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Mercedes Benz SLS AMG E-Cell
If we had a quarter of a million dollars to spare, we’d probably get one of these (but of course this writer would want it in yellow): the Mercedes Benz SLS AMG E-Cell. According to Emercedesbenz, structurally, the SLS AMG E-Cell “remains identical to that of the current SLS AMG” – so at least you know what you get for your money: pure awesomeness. Performance-wise, the E-Cell accelerates from 0 to 60 mph in four seconds - roughly the time it takes me to blink (I’m a slow blinker).

Mercedes Benz hasn’t revealed all the details, so it’s not quite sure yet what the range or top speed of this hot rod is. What we do know however, is that the E-Cell will be equipped with four electric motors (one for each wheel), and have an estimated 525 horsepower. The car is expected to be launched later this year (or early 2013) and will most likely be produced in a limited edition. For the aficionadas that means waiting a little longer – for me that means it’s high time to start saving.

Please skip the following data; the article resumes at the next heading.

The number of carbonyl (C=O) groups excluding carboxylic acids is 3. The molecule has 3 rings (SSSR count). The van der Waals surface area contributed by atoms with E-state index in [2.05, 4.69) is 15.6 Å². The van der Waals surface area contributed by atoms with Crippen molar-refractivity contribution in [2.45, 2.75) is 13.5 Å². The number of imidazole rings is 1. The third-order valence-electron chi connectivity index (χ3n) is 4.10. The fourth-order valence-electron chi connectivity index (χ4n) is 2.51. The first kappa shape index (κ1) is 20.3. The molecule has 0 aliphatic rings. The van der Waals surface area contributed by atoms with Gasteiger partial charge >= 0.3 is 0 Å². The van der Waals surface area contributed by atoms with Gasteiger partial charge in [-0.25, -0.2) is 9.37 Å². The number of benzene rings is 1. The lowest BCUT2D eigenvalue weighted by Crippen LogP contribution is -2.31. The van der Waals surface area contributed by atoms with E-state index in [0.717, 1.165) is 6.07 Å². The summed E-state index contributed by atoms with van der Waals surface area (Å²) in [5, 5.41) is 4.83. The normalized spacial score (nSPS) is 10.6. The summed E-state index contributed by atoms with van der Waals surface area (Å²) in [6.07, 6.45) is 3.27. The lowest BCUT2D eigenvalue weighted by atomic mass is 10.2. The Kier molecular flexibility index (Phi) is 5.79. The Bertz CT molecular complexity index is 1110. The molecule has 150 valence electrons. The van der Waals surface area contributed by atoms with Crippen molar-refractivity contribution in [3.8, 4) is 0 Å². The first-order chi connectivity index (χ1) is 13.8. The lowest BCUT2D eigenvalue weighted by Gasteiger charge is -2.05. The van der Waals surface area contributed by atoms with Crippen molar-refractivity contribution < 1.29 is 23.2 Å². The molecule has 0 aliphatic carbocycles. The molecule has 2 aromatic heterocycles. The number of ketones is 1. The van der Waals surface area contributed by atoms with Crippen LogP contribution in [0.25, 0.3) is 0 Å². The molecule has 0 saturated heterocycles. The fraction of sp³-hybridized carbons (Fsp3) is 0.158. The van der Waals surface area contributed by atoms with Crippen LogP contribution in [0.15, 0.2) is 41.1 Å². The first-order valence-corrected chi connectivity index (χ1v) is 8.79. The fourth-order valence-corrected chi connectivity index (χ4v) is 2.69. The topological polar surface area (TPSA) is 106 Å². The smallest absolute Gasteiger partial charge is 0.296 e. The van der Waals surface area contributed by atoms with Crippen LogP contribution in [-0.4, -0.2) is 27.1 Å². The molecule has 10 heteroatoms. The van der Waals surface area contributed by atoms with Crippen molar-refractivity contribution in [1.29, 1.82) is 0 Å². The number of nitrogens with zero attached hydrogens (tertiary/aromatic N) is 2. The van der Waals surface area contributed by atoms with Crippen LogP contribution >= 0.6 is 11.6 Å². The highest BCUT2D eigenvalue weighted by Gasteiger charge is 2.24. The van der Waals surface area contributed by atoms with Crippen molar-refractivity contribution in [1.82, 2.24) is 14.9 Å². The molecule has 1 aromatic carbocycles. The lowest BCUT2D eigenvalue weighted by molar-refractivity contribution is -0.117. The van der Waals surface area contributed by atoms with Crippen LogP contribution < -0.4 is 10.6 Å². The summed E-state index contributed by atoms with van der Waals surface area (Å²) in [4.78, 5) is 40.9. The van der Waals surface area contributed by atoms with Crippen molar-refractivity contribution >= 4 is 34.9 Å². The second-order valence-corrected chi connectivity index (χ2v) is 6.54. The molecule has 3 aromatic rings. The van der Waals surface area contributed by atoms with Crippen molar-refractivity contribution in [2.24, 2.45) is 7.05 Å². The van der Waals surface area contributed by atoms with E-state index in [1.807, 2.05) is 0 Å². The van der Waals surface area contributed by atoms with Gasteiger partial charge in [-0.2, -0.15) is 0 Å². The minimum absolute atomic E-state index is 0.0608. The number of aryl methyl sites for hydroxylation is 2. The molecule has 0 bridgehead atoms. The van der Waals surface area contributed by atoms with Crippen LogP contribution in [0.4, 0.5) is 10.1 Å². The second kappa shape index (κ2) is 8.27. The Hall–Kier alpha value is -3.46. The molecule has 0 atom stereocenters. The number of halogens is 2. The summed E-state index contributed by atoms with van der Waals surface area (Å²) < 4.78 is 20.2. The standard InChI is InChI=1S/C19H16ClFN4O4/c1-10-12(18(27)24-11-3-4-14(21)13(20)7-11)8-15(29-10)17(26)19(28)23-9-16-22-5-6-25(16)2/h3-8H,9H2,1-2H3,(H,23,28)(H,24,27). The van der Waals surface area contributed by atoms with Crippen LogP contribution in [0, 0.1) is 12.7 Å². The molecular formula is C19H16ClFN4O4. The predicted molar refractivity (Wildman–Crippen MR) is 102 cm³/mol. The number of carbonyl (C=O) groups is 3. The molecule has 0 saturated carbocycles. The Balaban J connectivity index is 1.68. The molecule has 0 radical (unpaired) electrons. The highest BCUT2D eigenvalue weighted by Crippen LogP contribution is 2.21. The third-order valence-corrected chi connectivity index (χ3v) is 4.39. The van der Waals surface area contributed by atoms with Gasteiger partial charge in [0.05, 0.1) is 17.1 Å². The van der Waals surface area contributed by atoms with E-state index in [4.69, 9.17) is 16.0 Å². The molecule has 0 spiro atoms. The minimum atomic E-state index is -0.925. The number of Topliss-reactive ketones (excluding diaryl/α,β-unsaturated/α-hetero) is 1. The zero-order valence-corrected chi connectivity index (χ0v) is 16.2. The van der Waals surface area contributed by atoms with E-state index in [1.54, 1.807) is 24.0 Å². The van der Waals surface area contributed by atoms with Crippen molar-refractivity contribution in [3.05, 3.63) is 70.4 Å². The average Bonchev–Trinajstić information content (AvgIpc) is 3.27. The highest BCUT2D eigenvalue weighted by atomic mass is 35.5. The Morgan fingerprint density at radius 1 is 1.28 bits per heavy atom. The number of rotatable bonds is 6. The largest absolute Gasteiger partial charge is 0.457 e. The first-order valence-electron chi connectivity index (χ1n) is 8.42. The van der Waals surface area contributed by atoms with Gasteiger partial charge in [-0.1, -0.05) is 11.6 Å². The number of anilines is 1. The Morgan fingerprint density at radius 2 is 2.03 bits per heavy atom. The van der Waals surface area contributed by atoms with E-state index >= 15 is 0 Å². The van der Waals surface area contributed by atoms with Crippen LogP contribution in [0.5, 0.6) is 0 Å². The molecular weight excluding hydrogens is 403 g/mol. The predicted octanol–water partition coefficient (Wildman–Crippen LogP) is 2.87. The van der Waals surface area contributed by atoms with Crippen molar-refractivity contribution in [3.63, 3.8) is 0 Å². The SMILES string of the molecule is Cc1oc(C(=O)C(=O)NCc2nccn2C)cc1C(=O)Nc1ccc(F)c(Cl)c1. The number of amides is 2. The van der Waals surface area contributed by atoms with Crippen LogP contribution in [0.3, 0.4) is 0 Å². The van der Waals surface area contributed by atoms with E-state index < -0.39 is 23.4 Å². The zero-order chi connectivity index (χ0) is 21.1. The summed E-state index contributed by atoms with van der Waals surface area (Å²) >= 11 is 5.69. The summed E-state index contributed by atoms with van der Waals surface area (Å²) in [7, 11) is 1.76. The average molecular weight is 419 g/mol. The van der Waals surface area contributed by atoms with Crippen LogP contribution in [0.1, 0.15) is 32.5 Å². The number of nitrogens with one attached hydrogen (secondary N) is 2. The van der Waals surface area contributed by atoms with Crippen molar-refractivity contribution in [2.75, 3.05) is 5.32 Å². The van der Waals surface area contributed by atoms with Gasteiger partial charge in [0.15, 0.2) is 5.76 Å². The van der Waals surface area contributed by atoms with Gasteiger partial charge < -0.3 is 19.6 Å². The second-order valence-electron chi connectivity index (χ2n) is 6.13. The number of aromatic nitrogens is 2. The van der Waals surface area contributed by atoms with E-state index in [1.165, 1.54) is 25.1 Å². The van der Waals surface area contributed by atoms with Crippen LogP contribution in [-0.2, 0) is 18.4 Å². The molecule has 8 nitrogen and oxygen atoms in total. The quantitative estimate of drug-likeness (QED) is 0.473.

Venturi Fetish
If you’re a bit of a tightwad or you simply can’t afford a Porsche 918 Spyder, this car might just be the right choice for you. With approximately $400,000 you can call yourself the owner of a Venturi Fétish (or, in other words, for the price of a Spyder you can get yourselves two Fétishes). First introduced in 2002, the Venturi Fétish was hailed as the world’s first two-seater electric sports car. Just perfect if you’d like your mom not to join you and your better half on a joy-ride – not so good if you need to store luggage (or two better halves).

Of the total weight of 1225 kilos, the lithium ion batteries use roughly a third (or 450 kilos). Thanks to those, a single charge can take you anywhere between 250 and 300 kilometers. Pretty impressive for an electric vehicle. The 250 horsepower engine accelerates the futuristic looking racer from 0 to 60mph in 4 seconds. The top speed is around 200 kmh. If you’re looking for an electric car with a good range, the Fétish should certainly be on the short-list. By the way, the name really does mean what you think it means.

Porsche 918 Spyder